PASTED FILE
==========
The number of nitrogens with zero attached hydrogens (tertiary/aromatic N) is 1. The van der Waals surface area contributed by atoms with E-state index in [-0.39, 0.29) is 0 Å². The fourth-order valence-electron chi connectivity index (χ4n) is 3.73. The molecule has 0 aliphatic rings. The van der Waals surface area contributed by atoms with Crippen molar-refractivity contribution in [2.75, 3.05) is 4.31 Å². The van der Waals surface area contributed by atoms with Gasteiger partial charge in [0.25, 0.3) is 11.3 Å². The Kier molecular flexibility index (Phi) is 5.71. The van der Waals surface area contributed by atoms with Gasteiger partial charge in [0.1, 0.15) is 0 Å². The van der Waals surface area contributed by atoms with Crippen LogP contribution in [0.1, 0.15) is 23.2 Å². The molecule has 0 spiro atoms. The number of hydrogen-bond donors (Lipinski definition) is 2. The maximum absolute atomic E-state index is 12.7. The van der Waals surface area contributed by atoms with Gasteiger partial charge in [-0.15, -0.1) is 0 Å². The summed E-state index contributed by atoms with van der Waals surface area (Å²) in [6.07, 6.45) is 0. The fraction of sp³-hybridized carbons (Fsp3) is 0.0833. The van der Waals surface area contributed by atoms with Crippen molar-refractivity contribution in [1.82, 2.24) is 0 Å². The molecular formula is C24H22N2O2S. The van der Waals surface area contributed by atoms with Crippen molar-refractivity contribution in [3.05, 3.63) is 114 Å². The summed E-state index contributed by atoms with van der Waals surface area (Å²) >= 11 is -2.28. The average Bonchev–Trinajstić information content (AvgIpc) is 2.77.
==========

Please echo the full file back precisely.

The number of nitrogens with zero attached hydrogens (tertiary/aromatic N) is 1. The van der Waals surface area contributed by atoms with E-state index in [-0.39, 0.29) is 0 Å². The fourth-order valence-electron chi connectivity index (χ4n) is 3.73. The molecule has 0 aliphatic rings. The van der Waals surface area contributed by atoms with Crippen molar-refractivity contribution in [2.75, 3.05) is 4.31 Å². The van der Waals surface area contributed by atoms with Gasteiger partial charge in [0.25, 0.3) is 11.3 Å². The Kier molecular flexibility index (Phi) is 5.71. The van der Waals surface area contributed by atoms with Gasteiger partial charge in [0.1, 0.15) is 0 Å². The van der Waals surface area contributed by atoms with Crippen LogP contribution in [0.1, 0.15) is 23.2 Å². The molecule has 0 spiro atoms. The number of hydrogen-bond donors (Lipinski definition) is 2. The maximum absolute atomic E-state index is 12.7. The van der Waals surface area contributed by atoms with Gasteiger partial charge in [-0.15, -0.1) is 0 Å². The summed E-state index contributed by atoms with van der Waals surface area (Å²) in [6.07, 6.45) is 0. The fraction of sp³-hybridized carbons (Fsp3) is 0.0833. The van der Waals surface area contributed by atoms with Crippen molar-refractivity contribution in [1.82, 2.24) is 0 Å². The molecular formula is C24H22N2O2S. The van der Waals surface area contributed by atoms with Crippen molar-refractivity contribution in [3.05, 3.63) is 114 Å². The summed E-state index contributed by atoms with van der Waals surface area (Å²) >= 11 is -2.28. The average Bonchev–Trinajstić information content (AvgIpc) is 2.77.